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Nicholas Ritchie - Spectrum Simulation

What Spectrum Simulation Can Teach You about
X-ray Microanalysis



Nicholas Ritchie
Gaithersburg, MD



Spectrum simulation can be an incredibly powerful instructional tool for x-ray microanalysis. In addition to being able to teach the basics such as how x-ray generation depends upon beam energy, geometry and composition, spectrum simulation can also be used to investigate more advanced questions. Simulated spectra can help to understand limits of detection or how to quantify multilayer samples. NIST DTSA II, a multi-platform (Windows/Linux) Java 1.6 application inspired by the original highly-popular Mac-based (OS 9 and earlier) NIST DTSA is an excellent platform for learning microanalysis in either a classroom setting or on your own. DTSA II provides multiple ways to simulated spectra from bulk, films or particles plus a set of tools for performing classic standards-based energy dispersive microanalysis. Each participant will be provided with a copy of DTSA II for use during the workshop and for use on their own later. Participants are encouraged to bring their own computer to the workshop and follow along / experiment as microanalysis is taught through a series of simulated examples.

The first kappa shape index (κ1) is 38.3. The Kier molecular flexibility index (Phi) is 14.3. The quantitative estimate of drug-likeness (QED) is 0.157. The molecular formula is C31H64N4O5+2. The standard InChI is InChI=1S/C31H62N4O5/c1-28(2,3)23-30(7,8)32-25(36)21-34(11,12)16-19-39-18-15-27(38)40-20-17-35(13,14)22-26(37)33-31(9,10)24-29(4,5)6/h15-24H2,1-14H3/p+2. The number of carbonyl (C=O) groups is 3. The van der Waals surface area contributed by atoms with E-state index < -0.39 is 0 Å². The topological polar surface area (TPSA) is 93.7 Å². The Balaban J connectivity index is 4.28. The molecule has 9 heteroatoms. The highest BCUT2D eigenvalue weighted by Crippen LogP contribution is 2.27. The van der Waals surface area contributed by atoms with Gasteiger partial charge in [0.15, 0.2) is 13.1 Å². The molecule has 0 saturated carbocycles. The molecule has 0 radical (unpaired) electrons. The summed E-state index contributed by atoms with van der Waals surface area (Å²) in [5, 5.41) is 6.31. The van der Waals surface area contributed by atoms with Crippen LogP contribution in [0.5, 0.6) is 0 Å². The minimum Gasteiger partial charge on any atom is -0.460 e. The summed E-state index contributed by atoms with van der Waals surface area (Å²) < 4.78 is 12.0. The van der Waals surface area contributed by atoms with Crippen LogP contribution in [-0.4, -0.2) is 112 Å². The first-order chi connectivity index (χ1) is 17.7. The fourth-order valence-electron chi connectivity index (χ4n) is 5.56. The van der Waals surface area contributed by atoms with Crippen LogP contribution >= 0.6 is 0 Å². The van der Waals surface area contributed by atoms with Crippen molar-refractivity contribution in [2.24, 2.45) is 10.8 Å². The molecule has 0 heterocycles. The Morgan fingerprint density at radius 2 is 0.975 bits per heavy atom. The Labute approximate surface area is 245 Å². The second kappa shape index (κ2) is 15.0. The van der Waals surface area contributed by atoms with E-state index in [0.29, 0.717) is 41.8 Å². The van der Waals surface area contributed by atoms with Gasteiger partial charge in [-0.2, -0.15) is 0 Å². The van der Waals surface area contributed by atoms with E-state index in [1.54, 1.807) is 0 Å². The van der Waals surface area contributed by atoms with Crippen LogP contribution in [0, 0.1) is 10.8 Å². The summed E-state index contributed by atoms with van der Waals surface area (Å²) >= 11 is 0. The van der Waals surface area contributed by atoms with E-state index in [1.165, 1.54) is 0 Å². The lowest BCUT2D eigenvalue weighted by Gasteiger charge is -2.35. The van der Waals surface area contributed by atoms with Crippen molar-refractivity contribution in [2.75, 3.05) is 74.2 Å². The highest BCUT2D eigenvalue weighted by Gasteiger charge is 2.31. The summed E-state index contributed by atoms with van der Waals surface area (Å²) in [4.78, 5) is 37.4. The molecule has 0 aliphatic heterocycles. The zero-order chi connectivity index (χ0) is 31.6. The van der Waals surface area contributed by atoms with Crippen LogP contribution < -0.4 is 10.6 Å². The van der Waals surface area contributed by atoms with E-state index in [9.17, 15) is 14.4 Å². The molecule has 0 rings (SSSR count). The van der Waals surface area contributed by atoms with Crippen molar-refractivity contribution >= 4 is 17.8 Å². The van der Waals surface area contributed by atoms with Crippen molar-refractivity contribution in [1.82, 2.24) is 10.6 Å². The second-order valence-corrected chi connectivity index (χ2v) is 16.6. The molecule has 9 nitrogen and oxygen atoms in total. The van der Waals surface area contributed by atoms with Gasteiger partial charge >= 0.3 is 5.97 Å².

Nicholas Ritchie received bachelor's degrees in physics and mathematics from Trinity College, Hartford CT and a doctorate in experimental atomic physics from Rice University. Soon thereafter he joined RJ Lee Instruments (which became ASPEX, LLC) where he worked in R&D developing, among other things, the Perception software package for their flagship Personal SEM product. Here he developed an interest in high speed particle analysis by automated SEM/EDS, data mining large particle data sets and microanalysis with moderate count statistics. In 2004, he joined the National Institute of Standards and Technology (NIST) Microanalysis Research Group where he continues to do particle analysis and has branched into Monte Carlo spectrum simulation.

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